Jim White on Nick Lowe, Midge Ure, Kim Wilde and Jools Holland raising funds and honourably entering 'middle age'
"Glad to see you all coming out to support us guys and gals doing glorious work for charity,'' joked Nick Lowe. ''Which, of course, we don't like to talk about.''
Charity and pop are cosy bed-fellows from way back, but Tuesday night's benefit for the City and Hackney Area Health Authority marked a new direction. There can be no better indicator of rock's advance into middle-class middle age than the sight of stars turning out to benefit their local hospital's maternity unit. Not so much the worldwide satellite link-up as Rotary Club rock.
Despite Nick Lowe's quip, Jools Holland, Midge Ure, Kim Wilde and the rest were clearly there out of the kindness of their hearts. Few album sales would result from the evening, nobody had a new single to plug, there was no danger of being photographed shaking hands with the Princess of Wales. But this was an opportunity for them to enjoy themselves; to do, Midge Ure said, ''some things we wouldn't normally dare''.
It began with an acoustic set from Nick Lowe. In his elegant navy suit and grey bouffant hair, Lowe looked more like the City and Hackney's consultant paediatrician than an erstwhile pub rocker. But nobody would like their newborn handled the way Lowe wields his guitar. He has a thump, twang, whack technique which, even on an acoustic guitar, can rattle rib cages in the stalls. Though he was surrounded by more guitars on stands than might be found in Nigel Tufnell's dressing room, most of them weren't for playing. Lowe used only one to run through a few ''old baldies''; ''Cruel to be Kind'' drew a whelp of recognition from a member of the audience in pin- stripes. He then took to an electric bass, ''so as not to let us think he was an old folkie''. This was for a number which contained the best lyric of the evening: ''Do you remember Rick Astley? / He had a big fat hit, it was ghastly.''
Lowe then gave way to the real stars of the gig, the roadies. For a quarter of an hour they hit drums and tweaked guitar strings while the audience listened to the Chimes' greatest hits (both of them) played over the PA.
After the break, Midge Ure appeared, heading a super-ish group (Mick Ralphs, Simon Kirke, Michael Kamen and some geezer from Foreigner). Ure is seasoned in making the charity ball roll; his CV includes organising everything from the Prince's Trust to the Mandela Birthday bash, not forgetting the big one. But in front of an audience of Hackney hundreds rather than Live Aid billions, he looked decidedly relaxed, performing a Peter Green instrumental, which allowed him to stray up his fret board and pull axe-hero grimaces. It proved, as he himself suggested, that ''shit, he can play!'' He was then joined by Kim Wilde, who announced she was delighted to be in the theatre where her mum and dad ''used to get it together in the dressing room''. This unlikely mixed-double did a karaoke romp (''Tracks of My Tears'', ''Wonderful World'' and ''Dancing in the Street'') which would have passed as rousing were it not for what was to follow.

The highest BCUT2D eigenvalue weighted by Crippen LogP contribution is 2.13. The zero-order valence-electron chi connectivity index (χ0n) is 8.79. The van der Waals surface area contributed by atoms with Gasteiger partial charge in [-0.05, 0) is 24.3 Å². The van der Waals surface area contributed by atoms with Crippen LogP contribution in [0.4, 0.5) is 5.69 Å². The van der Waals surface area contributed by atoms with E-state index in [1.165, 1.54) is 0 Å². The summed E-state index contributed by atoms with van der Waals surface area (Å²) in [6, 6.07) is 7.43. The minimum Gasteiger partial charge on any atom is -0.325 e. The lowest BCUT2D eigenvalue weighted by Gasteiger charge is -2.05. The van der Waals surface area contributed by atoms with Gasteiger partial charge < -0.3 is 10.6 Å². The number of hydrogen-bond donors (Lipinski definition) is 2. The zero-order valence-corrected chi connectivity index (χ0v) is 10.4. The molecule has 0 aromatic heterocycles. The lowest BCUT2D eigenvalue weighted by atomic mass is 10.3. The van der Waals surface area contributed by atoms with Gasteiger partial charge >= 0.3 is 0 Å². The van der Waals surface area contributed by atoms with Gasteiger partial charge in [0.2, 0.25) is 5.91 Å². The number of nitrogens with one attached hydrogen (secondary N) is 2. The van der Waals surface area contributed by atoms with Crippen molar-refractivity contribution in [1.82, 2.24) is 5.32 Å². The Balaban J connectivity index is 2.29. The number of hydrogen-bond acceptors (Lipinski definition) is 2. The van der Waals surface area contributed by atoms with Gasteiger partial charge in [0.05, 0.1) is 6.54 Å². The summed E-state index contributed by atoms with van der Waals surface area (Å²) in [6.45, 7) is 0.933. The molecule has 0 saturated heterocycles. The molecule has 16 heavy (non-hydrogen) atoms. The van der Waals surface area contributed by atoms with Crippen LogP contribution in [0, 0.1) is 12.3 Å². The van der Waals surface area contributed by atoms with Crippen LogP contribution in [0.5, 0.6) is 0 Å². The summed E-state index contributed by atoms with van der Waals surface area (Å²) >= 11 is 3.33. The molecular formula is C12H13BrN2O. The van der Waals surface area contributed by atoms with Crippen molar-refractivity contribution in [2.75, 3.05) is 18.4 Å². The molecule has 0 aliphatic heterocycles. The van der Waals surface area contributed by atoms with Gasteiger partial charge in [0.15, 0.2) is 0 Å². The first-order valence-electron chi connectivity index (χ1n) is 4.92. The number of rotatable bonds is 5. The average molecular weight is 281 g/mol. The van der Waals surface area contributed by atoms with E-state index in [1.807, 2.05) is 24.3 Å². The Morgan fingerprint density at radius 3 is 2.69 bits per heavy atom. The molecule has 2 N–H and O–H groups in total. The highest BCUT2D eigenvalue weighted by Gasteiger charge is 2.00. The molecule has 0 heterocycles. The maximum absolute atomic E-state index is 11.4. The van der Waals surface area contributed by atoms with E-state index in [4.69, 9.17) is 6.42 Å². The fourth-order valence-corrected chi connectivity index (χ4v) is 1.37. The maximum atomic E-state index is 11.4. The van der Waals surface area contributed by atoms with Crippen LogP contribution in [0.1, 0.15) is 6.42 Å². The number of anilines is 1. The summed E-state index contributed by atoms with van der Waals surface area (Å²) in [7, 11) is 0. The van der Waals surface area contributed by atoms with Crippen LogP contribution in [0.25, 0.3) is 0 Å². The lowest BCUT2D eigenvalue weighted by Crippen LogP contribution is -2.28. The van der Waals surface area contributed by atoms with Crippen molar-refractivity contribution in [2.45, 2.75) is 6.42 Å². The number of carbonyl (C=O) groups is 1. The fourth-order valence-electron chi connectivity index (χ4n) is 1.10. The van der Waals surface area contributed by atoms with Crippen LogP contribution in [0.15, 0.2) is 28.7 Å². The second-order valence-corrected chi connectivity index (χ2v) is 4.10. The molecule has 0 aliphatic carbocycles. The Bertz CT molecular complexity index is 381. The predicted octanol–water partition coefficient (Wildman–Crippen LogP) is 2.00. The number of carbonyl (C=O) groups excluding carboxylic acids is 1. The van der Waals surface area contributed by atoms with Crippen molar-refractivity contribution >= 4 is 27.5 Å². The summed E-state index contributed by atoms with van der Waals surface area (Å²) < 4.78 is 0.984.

Jools Holland usually performs with an ironically titled Big Band (there are two of them), but here the roadies spent an age setting up microphones, rows of chairs and (a new twist for a rock gig) sheet-music stands. Jools arrived with a supporting cast of 17, dressed in Hawaiian shirts, which he called the Deptford Dance Orchestra. Beginning with an appropriate number, ''Let the Good Times Roll'', theirs was a uniformly fabulous performance. As the Dr John, Professor Longhair and Duke Ellington numbers poured out, the band took turns, Glenn Miller-style, to solo; each one of unimpeachable quality. But like the Tottenham footballers who know that their best efforts can be made to look mundane by the twinklings of the genius in their midst, the Deptford boys were constantly upstaged by Jools, the Paul Gascoigne of the keyboard. With his long, bleak, dead-pan face, wrist tendons of reinforced steel and an inability to sweat which borders on the pathological, he is the apotheosis of cool, a dodgy pair of oxblood Chelsea boots notwithstanding.
He finished with ''Shake Rattle and Roll'', Kim Wilde in a black ball-gown providing the vocals and most of the audience jiving in the aisles. ''At this stage,'' he said at the end, ''we'd normally go off stage - but it's so difficult getting all of us off, that we'll just stay here and do another, if that's all right.'' All right? Jools proved so popular that, if he were prepared to dedicate himself to the cause, they could fund the entire National Health Service from his benefit gigs. And still have enough left over for a few pints.
- Hackney Empire, 291 Mare Street, London E8 (081-985 2424). Continues Fri, Sat: see 'Rock-a-baby' listing in Live Gig Guide for details.